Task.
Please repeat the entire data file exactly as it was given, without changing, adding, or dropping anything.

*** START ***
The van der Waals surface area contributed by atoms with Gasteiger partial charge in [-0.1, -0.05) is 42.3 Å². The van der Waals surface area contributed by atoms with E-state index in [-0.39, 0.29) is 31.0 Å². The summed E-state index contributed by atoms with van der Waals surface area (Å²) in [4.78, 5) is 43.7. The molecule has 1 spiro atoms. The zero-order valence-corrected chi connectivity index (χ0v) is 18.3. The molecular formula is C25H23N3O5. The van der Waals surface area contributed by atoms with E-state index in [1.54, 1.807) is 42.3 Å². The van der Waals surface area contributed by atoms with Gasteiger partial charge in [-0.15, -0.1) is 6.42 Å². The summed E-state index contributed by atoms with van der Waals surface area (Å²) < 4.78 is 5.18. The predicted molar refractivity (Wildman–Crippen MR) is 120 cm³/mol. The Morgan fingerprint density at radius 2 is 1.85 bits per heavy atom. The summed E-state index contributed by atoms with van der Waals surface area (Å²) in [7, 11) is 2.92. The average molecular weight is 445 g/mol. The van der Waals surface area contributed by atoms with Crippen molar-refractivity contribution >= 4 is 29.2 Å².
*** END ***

The van der Waals surface area contributed by atoms with Gasteiger partial charge in [-0.1, -0.05) is 42.3 Å². The van der Waals surface area contributed by atoms with E-state index in [-0.39, 0.29) is 31.0 Å². The summed E-state index contributed by atoms with van der Waals surface area (Å²) in [4.78, 5) is 43.7. The molecule has 1 spiro atoms. The zero-order valence-corrected chi connectivity index (χ0v) is 18.3. The molecular formula is C25H23N3O5. The van der Waals surface area contributed by atoms with E-state index in [1.54, 1.807) is 42.3 Å². The van der Waals surface area contributed by atoms with Gasteiger partial charge in [-0.15, -0.1) is 6.42 Å². The summed E-state index contributed by atoms with van der Waals surface area (Å²) < 4.78 is 5.18. The predicted molar refractivity (Wildman–Crippen MR) is 120 cm³/mol. The Morgan fingerprint density at radius 2 is 1.85 bits per heavy atom. The summed E-state index contributed by atoms with van der Waals surface area (Å²) in [7, 11) is 2.92. The average molecular weight is 445 g/mol. The van der Waals surface area contributed by atoms with Crippen molar-refractivity contribution >= 4 is 29.2 Å².